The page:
When city staff click the link in a fake phishing email, it triggers a training video about the dangers of a real phishing attack. The move is in response to a recent ransomware attack against the public school system.
(TNS) — Every now and then, Rockford city employees receive a fake phishing email. If they click on the link, they are taken to a training video on cybersecurity awareness.
It's just one tool the city uses to prevent ransomware and other cyberattacks from infiltrating the massive 200-server, 1,110-terminal information technology infrastructure that supports police, fire, public works, finance, community development, human services and more.
"Getting through a firewall is hard," said the city's IT director, Glenn Trommels. "Tricking people to click on links? That's easy."
As ransomware continues to make headlines here and across the country, municipalities and school districts — the targets of many of the attacks — are trying to glean any lessons they can from victims so they can avoid being next.
Ransomware is a type of harmful software that denies owners access to their computer systems or data until a ransom is paid. It's often spread through infected emails and websites.
IT experts say the best defenses are vigilance, an educated workforce and continuing investment in the largely unseen layers of IT protection that often go unappreciated until days like Sept. 6.
That was the day of the ransomware attack against Rockford Public Schools, the effects of which still are being felt today.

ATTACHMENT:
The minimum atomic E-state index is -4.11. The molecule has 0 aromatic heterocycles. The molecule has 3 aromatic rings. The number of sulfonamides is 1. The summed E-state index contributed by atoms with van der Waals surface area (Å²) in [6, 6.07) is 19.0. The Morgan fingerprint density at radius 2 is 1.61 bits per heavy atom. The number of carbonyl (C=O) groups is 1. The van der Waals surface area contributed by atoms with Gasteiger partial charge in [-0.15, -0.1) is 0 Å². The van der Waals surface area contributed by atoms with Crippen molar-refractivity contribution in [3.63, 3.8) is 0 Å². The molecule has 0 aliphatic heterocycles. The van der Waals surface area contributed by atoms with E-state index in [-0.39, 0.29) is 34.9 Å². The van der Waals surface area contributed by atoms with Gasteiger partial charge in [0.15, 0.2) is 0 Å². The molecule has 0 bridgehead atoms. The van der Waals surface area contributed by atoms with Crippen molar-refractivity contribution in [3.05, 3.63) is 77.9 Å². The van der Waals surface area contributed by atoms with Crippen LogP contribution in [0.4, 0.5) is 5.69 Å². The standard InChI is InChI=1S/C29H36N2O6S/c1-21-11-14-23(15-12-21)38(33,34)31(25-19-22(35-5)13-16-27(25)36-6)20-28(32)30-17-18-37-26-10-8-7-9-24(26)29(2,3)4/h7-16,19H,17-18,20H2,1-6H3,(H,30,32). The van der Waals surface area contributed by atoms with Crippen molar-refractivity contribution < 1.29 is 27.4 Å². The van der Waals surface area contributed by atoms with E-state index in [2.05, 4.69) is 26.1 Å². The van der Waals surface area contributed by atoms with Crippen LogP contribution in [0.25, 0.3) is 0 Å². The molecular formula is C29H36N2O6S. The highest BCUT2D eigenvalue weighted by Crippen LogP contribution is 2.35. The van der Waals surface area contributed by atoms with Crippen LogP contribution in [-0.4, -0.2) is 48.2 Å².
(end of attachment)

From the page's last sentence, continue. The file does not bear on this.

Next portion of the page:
The 29,000-student district kept its 42 schools open after the attack, but went without email, internet, phones and access to a host of electronic systems the district uses to keep records, not to mention computers, laptops, Smart Boards and tablets.
It was also the day Trommels got an early morning phone call from his boss asking him how quickly he could move on some of the cybersecurity enhancements he was hoping to bring to City Hall.
"I started having those discussions last summer when the bad guys were really going after municipalities and school districts," Trommels said. "I told them 'We really need to bolster our security posture.' Everybody agreed, and we were working on increasing my budget to do some of these sooner rather than later. Meanwhile, more and more ransomware attacks were happening and then Rockford Public Schools."
The Rockford City Council fast-tracked the first of a handful of cybersecurity investments on Sept. 16. For $136,500, an outside company will provide the city with a year of 24/7 network monitoring.
"Luckily, we have not been hit, but every organization has its vulnerabilities," Trommels said. "Major companies have entire security teams, and they're still getting hit.
"It's every IT manager's worst nightmare."
Winnebago County has been just as lucky as the city of Rockford when it comes to ransomware attacks.
Chief Information Officer Gus Getner chalks it up to day-to-day diligence.
"We can't reveal all of our mechanisms, but Winnebago County has the appropriate anti-virus, web filters, spam filters, firewall, awareness and zero-day threat protection to manage threats," said Getner, who has been overseeing the county's computer network for the past 14 years.
"It's very alarming," he said of the attacks in U.S. cities including Baltimore; Albany, New York; Laredo, Texas; and Lake City, Florida. "We try to get as much intel as we can about what occurred and what might have been the weaknesses."
Nearly 400 government bodies have been struck by ransomware in the past two years, Getner estimated. Some have paid ransoms. Some have refused, opting to rebuild. Rebuilding came with an $18 million price tag in Baltimore's case.